MELISSA ADAMSKI: Hi everyone. I’m here with Richard. He’s a clinical psychologist from our Mindfulness suite of online courses here at Monash University. And he’s here today to talk to us about mindfulness and mindful eating. So Richard, can you tell me more about what mindfulness is?
RICHARD CHAMBERS: Sure. Mindfulness is about paying attention to what we’re doing, and being fully engaged, present, and aware in each moment.
MELISSA ADAMSKI: And this is a very important aspect when we’re talking about food as medicine. So while some of you might be wondering why we’re talking about mindfulness in our Food as Medicine course, we need to think about how mindfulness plays a large role in determining what we actually put into our bodies. So if you’re someone who’s looking to use foods to change a health outcome in prevention or in treatment, you can use mindfulness or mindful eating alongside of the knowledge around nutrients and their effect on health. And bringing it all together, to determine a dietary pattern that’s right for you. And that’s going to last over the long term.
RICHARD CHAMBERS: Research shows that we spend at least half the time that we’re awake not paying attention to what we’re doing. So we get caught up in stressful thoughts. Or perhaps we’re just reducing our productivity by not paying attention. So mindfulness offers us an opportunity to actually learn to pay attention, engage our attention in the senses, and ultimately to become more engaged and aware in each moment.
MELISSA ADAMSKI: And we can apply that to eating, Richard. And this is the concept called mindful eating. Most people, when they go to eat, they’re governed by some sort of rule, or some piece of information that they’ve learned. Maybe some past diet they’ve been on, or something their friend’s trying at the moment. Not necessarily listening to their own bodies, and their body cues, what cravings they might have, or what actually works with their own lifestyle. RICHARD CHAMBERS Eating’s one of the things that a lot of us do very unmindfully, right? Whether it’s because we’re distracted, perhaps eating in front of a screen or while we’re doing something else.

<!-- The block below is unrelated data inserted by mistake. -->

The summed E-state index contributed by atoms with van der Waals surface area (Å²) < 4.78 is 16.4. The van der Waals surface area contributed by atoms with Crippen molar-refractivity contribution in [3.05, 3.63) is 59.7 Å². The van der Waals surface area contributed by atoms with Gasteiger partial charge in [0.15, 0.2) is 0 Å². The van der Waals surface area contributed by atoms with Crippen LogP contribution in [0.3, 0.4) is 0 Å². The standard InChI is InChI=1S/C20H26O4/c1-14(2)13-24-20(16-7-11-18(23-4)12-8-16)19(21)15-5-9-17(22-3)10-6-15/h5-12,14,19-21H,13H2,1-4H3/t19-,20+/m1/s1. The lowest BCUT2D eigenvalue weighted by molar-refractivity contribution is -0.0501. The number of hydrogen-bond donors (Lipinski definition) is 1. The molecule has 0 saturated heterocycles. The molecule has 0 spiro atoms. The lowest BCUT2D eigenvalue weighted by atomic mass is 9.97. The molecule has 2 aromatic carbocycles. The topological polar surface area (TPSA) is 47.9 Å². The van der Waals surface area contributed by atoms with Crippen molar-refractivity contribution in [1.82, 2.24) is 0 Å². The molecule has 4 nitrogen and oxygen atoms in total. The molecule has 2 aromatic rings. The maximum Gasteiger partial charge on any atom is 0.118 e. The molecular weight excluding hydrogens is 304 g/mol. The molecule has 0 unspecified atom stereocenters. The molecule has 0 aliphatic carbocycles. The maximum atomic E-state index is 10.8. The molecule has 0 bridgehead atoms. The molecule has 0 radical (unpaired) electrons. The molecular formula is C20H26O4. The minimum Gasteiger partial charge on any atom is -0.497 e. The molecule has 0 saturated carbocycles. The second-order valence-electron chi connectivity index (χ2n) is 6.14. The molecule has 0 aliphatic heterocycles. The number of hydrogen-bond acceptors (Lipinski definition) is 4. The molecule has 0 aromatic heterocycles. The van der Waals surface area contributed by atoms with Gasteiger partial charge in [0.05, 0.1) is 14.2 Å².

And if we’re not paying attention when we’re eating, that’s going to make it very hard to eat in a healthy way, isn’t it?
MELISSA ADAMSKI: Absolutely.
RICAHRD CHAMBERS: Perhaps eating too much because we’re not listening to the body and noticing those feelings of fullness or satiety, I think that’s called.
MELISSA ADAMSKI: And with that comes a lot of the health costs around the burden of disease. The chronic disease, the most driven a lot of the time by a sedentary lifestyle and eating. Eating too much of the wrong sorts of foods.
RICHARD CHAMBERS: Yeah, not noticing the kinds of foods that our body really wants to eat. Plus, we just eat what’s in front of us, or what we think is a good thing to eat, rather than actually listening to the body.
MELISSA ADAMSKI: Mindful eating is applying mindfulness to the way that we eat, Understanding some of the behaviours of why we eat, and why we choose the foods that we do.
RICHARD CHAMBERS: To bring more mindfulness into your eating, you might just start by paying attention more to your body, tuning into the signals that it’s giving you, noticing if you’re actually hungry Or if perhaps you’re eating because you’re stressed or emotional. And then when we’re eating, to actually bring our full attention to the meal. Ditch the screens. Don’t do other things, and to fully taste and enjoy each mouthful of food.